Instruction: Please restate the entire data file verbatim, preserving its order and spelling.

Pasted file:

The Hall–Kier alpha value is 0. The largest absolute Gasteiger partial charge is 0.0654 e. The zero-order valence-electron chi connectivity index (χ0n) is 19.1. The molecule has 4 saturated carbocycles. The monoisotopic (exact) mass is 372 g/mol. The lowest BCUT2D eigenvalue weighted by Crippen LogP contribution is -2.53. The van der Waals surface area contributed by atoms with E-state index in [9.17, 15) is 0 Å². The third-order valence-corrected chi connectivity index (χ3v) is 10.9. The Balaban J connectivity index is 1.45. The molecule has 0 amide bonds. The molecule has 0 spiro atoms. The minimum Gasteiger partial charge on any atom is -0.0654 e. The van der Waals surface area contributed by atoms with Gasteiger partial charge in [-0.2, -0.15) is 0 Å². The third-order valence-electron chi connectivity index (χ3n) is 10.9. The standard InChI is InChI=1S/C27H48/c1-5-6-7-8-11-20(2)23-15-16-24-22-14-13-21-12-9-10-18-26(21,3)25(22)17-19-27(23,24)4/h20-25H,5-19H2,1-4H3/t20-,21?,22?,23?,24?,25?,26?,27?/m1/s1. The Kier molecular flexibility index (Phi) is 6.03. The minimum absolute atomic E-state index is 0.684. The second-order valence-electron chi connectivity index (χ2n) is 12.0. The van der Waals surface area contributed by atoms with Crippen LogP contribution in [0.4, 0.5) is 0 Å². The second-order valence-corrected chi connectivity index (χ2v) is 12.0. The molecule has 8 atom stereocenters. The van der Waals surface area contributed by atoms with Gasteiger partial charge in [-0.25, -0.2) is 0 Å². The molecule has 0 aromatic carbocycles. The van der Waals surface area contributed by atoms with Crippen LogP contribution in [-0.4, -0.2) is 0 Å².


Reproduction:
The Hall–Kier alpha value is 0. The largest absolute Gasteiger partial charge is 0.0654 e. The zero-order valence-electron chi connectivity index (χ0n) is 19.1. The molecule has 4 saturated carbocycles. The monoisotopic (exact) mass is 372 g/mol. The lowest BCUT2D eigenvalue weighted by Crippen LogP contribution is -2.53. The van der Waals surface area contributed by atoms with E-state index in [9.17, 15) is 0 Å². The third-order valence-corrected chi connectivity index (χ3v) is 10.9. The Balaban J connectivity index is 1.45. The molecule has 0 amide bonds. The molecule has 0 spiro atoms. The minimum Gasteiger partial charge on any atom is -0.0654 e. The van der Waals surface area contributed by atoms with Gasteiger partial charge in [-0.2, -0.15) is 0 Å². The third-order valence-electron chi connectivity index (χ3n) is 10.9. The standard InChI is InChI=1S/C27H48/c1-5-6-7-8-11-20(2)23-15-16-24-22-14-13-21-12-9-10-18-26(21,3)25(22)17-19-27(23,24)4/h20-25H,5-19H2,1-4H3/t20-,21?,22?,23?,24?,25?,26?,27?/m1/s1. The Kier molecular flexibility index (Phi) is 6.03. The minimum absolute atomic E-state index is 0.684. The second-order valence-electron chi connectivity index (χ2n) is 12.0. The van der Waals surface area contributed by atoms with Crippen LogP contribution in [0.4, 0.5) is 0 Å². The second-order valence-corrected chi connectivity index (χ2v) is 12.0. The molecule has 8 atom stereocenters. The van der Waals surface area contributed by atoms with Gasteiger partial charge in [-0.25, -0.2) is 0 Å². The molecule has 0 aromatic carbocycles. The van der Waals surface area contributed by atoms with Crippen LogP contribution in [-0.4, -0.2) is 0 Å².